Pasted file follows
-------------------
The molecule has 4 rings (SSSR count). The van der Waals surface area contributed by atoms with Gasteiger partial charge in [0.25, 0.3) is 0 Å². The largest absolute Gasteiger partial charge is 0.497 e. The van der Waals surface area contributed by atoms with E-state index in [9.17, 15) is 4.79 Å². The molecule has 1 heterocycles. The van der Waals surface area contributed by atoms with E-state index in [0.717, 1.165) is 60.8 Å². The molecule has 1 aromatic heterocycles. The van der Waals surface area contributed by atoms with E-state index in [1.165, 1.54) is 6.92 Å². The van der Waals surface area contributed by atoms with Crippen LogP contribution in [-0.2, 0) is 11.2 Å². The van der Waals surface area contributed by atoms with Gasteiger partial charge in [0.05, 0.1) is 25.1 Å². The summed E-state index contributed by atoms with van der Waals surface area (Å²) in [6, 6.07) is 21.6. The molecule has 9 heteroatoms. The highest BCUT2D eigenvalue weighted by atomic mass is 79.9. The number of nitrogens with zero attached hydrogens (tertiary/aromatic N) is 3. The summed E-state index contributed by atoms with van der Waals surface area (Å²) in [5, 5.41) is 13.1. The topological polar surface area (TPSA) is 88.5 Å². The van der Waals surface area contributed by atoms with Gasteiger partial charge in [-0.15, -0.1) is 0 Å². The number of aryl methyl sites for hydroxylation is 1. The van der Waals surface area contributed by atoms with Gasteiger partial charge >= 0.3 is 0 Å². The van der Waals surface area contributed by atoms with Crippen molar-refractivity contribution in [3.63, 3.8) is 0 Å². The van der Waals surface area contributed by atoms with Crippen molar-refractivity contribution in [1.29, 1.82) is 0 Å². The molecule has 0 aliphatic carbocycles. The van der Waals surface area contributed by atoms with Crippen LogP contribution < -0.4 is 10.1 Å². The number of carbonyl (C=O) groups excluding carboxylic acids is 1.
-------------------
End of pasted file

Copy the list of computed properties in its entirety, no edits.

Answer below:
The molecule has 4 rings (SSSR count). The van der Waals surface area contributed by atoms with Gasteiger partial charge in [0.25, 0.3) is 0 Å². The largest absolute Gasteiger partial charge is 0.497 e. The van der Waals surface area contributed by atoms with E-state index in [9.17, 15) is 4.79 Å². The molecule has 1 heterocycles. The van der Waals surface area contributed by atoms with E-state index in [0.717, 1.165) is 60.8 Å². The molecule has 1 aromatic heterocycles. The van der Waals surface area contributed by atoms with E-state index in [1.165, 1.54) is 6.92 Å². The van der Waals surface area contributed by atoms with Crippen LogP contribution in [-0.2, 0) is 11.2 Å². The van der Waals surface area contributed by atoms with Gasteiger partial charge in [0.05, 0.1) is 25.1 Å². The summed E-state index contributed by atoms with van der Waals surface area (Å²) in [6, 6.07) is 21.6. The molecule has 9 heteroatoms. The highest BCUT2D eigenvalue weighted by atomic mass is 79.9. The number of nitrogens with zero attached hydrogens (tertiary/aromatic N) is 3. The summed E-state index contributed by atoms with van der Waals surface area (Å²) in [5, 5.41) is 13.1. The topological polar surface area (TPSA) is 88.5 Å². The van der Waals surface area contributed by atoms with Gasteiger partial charge in [-0.15, -0.1) is 0 Å². The number of aryl methyl sites for hydroxylation is 1. The van der Waals surface area contributed by atoms with Gasteiger partial charge >= 0.3 is 0 Å². The van der Waals surface area contributed by atoms with Crippen molar-refractivity contribution in [3.63, 3.8) is 0 Å². The van der Waals surface area contributed by atoms with Crippen molar-refractivity contribution in [1.29, 1.82) is 0 Å². The molecule has 0 aliphatic carbocycles. The van der Waals surface area contributed by atoms with Crippen LogP contribution < -0.4 is 10.1 Å². The number of carbonyl (C=O) groups excluding carboxylic acids is 1.